2. Get a security system.
If you’re wondering how to stop burglars from targeting your home, there’s no better way than getting a proper home security system installed. Not only does it provide you with a sense of security, it will also discourage burglars from attempting to break in. Learning how to operate the system is equally as important as getting one, as we learned before.
3. Get a dog.
Getting a dog is one of the best ways of improving your home’s security. Your house will be safe, and you’ll get a new best friend who will not only protect you but also keep you company and love you unconditionally. A home robbery is less likely to occur even if you just have one of those “Beware of dog” stickers, in case you can’t get a dog due to a rental policy or for health reasons.
4. Change the locks when moving to a new house/apartment.
A commonly understated measure of protection is changing the locks on your new home. Whether you’ve moved to a new house or an apartment, the old locks need to go as soon as possible. You never know who has the old keys to your place, so this is the basis of your security for home.
5. Have your neighbors check on your home when you’re on vacation.
Being friendly with your neighbors can be more than helpful when you’re out of town. Ask your neighbors to check in on your house occasionally while you’re on vacation and check the mailbox in order for it not to overflow. If they have more than one car, ask them to park one in your driveway. Offer to do the same for them when they aren’t home, as our community can be the greatest asset in home break-in prevention.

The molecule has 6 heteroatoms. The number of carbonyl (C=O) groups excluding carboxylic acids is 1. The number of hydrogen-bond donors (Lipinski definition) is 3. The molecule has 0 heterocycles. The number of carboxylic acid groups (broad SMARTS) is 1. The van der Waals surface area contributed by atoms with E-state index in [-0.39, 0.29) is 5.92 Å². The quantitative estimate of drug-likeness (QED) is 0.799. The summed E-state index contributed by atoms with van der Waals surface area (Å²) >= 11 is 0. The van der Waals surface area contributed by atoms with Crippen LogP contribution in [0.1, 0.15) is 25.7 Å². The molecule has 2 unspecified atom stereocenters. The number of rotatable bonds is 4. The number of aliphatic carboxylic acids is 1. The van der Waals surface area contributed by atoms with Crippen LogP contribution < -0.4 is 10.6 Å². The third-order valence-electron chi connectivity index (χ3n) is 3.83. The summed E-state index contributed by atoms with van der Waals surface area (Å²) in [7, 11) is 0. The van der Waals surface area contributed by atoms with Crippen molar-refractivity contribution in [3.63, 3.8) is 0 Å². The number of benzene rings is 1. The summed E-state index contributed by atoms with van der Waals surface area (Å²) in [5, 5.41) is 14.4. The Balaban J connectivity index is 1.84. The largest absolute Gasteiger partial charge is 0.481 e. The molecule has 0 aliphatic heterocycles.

6. Use timers for your interior lights.
Even with your neighbors keeping an eye out, it’s important to keep things looking normal when you’re not home. Having timers installed for interior lights is an easy way to make anyone watching your house think there’s someone inside and prevent them from breaking in.
7. Install a motion-activated exterior light.
Having a well-lit yard can come in handy for many reasons, apart from keeping burglars away. For example, motion-activated lights can prevent injuries that easily occur in the dark. For those asking Do lights deter burglars? the answer is a decisive yes. They are probably the cheapest home security measure you can implement.
8. Get insurance.
No matter how careful you are and how much money you invest in the security measures for your home, there’s always a chance it will get burglarized. For this reason, insurance is a must for all homeowners and renters. Keep a list of all your valuables, including photos, serial numbers, and values, both for insurance purposes and to provide to the police in case they are stolen.
With hundreds of burglaries occurring every minute, one can’t help but feel helpless. However, using the tips provided, we can all work on preventing crime from happening.
Hopefully, this extensive list of home security and burglary statistics is enough to get you thinking about your own home’s safety. Its main purpose is not to frighten you into securing your home, but to show that, with just a little effort, you can make your house and your entire neighborhood a more safe and pleasant place to live in.
List of Sources:
- Bureau of Justice
- Bureau of Justice